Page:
On a good day, earnings can go up to slightly more than RM200, before subtracting car rental, petrol and maintenance.

“It also saves petrol and customers, especially women feel safer,” the almost 50-year old adds, since the driver’s details are presented to passengers as they book.

A more experienced taxi driver, Zainuddin, says his earnings have not seen much change, but for him the key is safety and security. “It can also be dangerous for us. Now we get each other’s numbers and details. It is safer for me and the passengers,” he points out, adding that it’s also nice to be able to check the app to pick passengers based on convenience.

He further divulged that the 5% to 10% rate charged by MyTeksi was lower than a rival app-based company he used to be registered under. However, he states, it can be frustrating “bidding” for a customer when there are several MyTeksi registered cabs around. “It’s up to the system to match. Sometimes, even though we’re so near we can’t get the customer.”

Recently raising more than US$15 million (RM48.3 million) in a Series B funding from investors, Foo said the proud local start-up is now going through a season of maturity. In Malaysia and Singapore, where it is between eight and 15 times ahead of the nearest competitor, the structure has grown and widened, while the company still runs lean as a new start-up in other Southeast Asian countries.

But their “hyperlocal” social enterprise model remains. “In terms of [any] city being easier to penetrate, we don’t really benchmark it that way.

“The challenges are very different, though most of the pain points for consumers and taxi drivers are similar,” she says, citing how issues like safety comes up in the Philippines and Malaysia with smartphone network issues following closely behind. In Singapore, Foo says laughingly, it’s always about speed, “Singaporeans cannot wait for their taxi.”

MyTeksi’s temptation at this point might be to deviate towards monetisation and start “making much more” money, even as rumours were rife about them heading towards initial public offering (IPO). But the general manager is candid that while they are generating positive revenue, the current main goal is to be No 1 in Southeast Asia when it comes to helping people commute.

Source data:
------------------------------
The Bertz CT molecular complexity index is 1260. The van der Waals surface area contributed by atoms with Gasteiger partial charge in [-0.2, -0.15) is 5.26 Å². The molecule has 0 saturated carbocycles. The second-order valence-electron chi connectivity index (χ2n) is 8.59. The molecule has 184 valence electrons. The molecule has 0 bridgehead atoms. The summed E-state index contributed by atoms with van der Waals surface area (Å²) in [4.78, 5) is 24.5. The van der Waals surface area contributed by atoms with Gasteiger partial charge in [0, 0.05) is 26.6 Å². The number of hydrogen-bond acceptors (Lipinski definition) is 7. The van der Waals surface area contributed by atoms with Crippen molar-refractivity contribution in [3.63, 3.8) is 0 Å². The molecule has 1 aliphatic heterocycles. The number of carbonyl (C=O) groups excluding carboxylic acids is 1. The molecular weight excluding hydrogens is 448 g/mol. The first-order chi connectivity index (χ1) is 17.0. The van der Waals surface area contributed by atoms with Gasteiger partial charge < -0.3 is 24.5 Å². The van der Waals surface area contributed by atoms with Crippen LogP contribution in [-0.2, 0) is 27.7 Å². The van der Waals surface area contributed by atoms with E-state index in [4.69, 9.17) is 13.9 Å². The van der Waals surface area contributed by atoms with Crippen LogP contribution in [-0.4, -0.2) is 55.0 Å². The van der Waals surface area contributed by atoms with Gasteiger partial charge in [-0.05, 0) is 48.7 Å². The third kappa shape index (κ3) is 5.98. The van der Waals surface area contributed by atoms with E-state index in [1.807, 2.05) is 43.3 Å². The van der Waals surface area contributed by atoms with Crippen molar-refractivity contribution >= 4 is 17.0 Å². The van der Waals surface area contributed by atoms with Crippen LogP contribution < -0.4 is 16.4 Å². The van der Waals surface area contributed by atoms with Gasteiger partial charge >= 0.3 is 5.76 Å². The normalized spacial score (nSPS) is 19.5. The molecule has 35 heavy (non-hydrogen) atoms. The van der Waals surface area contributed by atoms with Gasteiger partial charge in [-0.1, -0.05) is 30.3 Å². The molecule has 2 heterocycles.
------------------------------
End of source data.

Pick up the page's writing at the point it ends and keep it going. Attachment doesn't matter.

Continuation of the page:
“There are 650 million people in the region. We want to see how we can have an impact on this number of people.”

Essentially it is a business based on loyalty and trust — MyTeksi does not impose an exclusive contract on its taxi drivers, and are aware there are some who use more than one app service.

Foo, nevertheless, expresses confidence in its ability to continue “solving” the issues between our local drivers and Malaysian customers. And it goes beyond the money.

Foo shared a story about taxi driver John who once brought a luxury handbag containing US$1,000 (RM3,280) into the MyTeksi office. Soon the Spanish tourist who left it in John’s car called but she did not expect to find it safely kept for her to collect.

She insisted on meeting John, who had to turn back to the office, only to give him (and everyone in MyTeksi) a big hug, as Foo recounted that the lady repeatedly exclaimed in disbelief after reading all the reviews on our local taxi drivers online. But it was when John politely declined the US$500 reward that she offered that Foo felt the proudest.

“I told him that it was people like him who made my job worth doing,” Foo says.

It is also why Foo insists on a strict code of ethics and conduct, just as she mentioned at the beginning. “People ask us why must we go to that level [for the taxi drivers]? It’s so that people will believe in the system again, believe in the platform again.”

This article first appeared in The Edge Financial Daily, on October 9, 2014.